Book details:
Should Christians be Environmentalists? (Paperback)
by
Pages: 208
Publisher: Kregel Publications
Date published: February 3, 2012
Language: English
ISBN-10: 0825442494


My environmentalist story

I have been an avid hiker/camper for decades and have a profound admiration for God's work of creation and have been a Christian environmentalist for years. When Vulcan Materials decided they were going to expand their mining operation to destroy a mountain near our home, I opposed the effort for 6 years. Unfortunately, our city council cared more for revenue than the lives of our people and the beauty of our mountains and agreed to allow Vulcan to tear down our mountain. The case is still in the courts, but it seems likely that Vulcan will be allowed to proceed with the project. More here...

Rich Deem, reviewer



References Top of page

  1. Catlin, George, North American Indians: Being Letters and Notes on Their Manners, Customs, and Conditions, Written During Eight Years' Travel Amongst the Wildest Tribes of Indians in North America, 1832-1839, 2 vols. (Philadelphia: Learly, Stuart, 1913), vol. 1, excerpted in "America Needs a National Park," American Environmentalism, ed. Greg Barton (San Diego: Greenhaven, 2002), 172. See also Krech, The Ecological Indian, chapter 5.
  2. But the present heavens and earth by His word are being reserved for fire, kept for the day of judgment and destruction of ungodly men. (2 Peter 3:7)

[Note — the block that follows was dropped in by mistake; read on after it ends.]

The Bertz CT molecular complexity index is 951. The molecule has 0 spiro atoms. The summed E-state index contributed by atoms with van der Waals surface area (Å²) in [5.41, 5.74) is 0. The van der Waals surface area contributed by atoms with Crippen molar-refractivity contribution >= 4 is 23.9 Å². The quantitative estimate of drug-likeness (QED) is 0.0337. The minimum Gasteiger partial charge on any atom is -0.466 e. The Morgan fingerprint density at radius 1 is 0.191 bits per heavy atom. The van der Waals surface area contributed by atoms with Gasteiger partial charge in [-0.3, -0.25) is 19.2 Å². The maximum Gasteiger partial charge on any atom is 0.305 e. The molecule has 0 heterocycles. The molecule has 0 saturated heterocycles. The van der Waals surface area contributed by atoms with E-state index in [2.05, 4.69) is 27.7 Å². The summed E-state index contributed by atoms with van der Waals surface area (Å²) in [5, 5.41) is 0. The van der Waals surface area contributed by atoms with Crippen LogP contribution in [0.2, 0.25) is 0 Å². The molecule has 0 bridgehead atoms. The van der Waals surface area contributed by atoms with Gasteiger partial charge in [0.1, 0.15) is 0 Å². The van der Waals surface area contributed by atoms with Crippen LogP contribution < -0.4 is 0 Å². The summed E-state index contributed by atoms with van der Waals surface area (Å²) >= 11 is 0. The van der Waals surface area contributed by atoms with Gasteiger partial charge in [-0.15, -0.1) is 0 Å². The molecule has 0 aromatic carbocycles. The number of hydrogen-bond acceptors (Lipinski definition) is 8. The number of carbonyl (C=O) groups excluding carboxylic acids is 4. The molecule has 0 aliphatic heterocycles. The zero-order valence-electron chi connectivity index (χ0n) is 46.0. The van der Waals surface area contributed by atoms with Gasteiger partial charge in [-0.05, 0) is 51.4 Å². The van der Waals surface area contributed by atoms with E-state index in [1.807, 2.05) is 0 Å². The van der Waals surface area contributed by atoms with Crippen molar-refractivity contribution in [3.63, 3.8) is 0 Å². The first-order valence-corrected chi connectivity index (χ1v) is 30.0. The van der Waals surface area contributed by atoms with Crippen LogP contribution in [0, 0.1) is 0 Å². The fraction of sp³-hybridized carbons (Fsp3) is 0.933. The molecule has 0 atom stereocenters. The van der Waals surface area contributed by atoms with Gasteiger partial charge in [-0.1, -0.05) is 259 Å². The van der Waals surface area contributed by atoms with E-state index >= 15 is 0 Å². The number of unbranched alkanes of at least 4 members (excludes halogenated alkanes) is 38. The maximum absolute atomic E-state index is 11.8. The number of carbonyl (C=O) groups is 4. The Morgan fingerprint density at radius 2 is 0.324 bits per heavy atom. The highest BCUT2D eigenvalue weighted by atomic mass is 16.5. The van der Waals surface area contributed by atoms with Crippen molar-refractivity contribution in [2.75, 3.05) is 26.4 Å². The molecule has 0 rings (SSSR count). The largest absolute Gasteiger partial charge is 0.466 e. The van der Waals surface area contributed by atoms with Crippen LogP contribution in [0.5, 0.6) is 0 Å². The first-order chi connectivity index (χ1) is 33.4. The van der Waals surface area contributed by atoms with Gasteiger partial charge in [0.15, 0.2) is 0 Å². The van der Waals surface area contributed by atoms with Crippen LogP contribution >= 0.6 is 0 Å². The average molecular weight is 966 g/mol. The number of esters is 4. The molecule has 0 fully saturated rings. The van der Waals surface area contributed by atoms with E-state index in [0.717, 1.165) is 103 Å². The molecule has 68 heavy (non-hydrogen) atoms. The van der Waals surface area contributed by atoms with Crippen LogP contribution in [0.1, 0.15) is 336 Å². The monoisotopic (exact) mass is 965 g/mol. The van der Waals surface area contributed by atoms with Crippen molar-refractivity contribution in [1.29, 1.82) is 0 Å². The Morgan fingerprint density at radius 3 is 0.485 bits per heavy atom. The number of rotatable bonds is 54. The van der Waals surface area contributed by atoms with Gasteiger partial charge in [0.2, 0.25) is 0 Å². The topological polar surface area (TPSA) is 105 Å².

But the day of the Lord will come like a thief, in which the heavens will pass away with a roar and the elements will be destroyed with intense heat, and the earth and its works will be burned up. (2 Peter 3:10)
    Looking for and hastening the coming of the day of God, on account of which the heavens will be destroyed by burning, and the elements will melt with intense heat! (2 Peter 3:12)
  3. "For truly I say to you, until heaven and earth pass away, not the smallest letter or stroke shall pass away from the Law, until all is accomplished." (Matthew 5:18)
    "Heaven and earth will pass away, but My words will not pass away." (Mark 13:31)
    "Heaven and earth will pass away, but My words will not pass away." (Luke 21:33)
    And His voice shook the earth then, but now He has promised, saying, "YET ONCE MORE I WILL SHAKE NOT ONLY THE EARTH, BUT ALSO THE HEAVEN." And this expression, "Yet once more," denotes the removing of those things which can be shaken, as of created things, in order that those things which cannot be shaken may remain. (Hebrews 12:26-27)
  4. And all the host of heaven will wear away, And the sky will be rolled up like a scroll; All their hosts will also wither away As a leaf withers from the vine, Or as one withers from the fig tree. (Isaiah 34:4)

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Last Modified May 30, 2012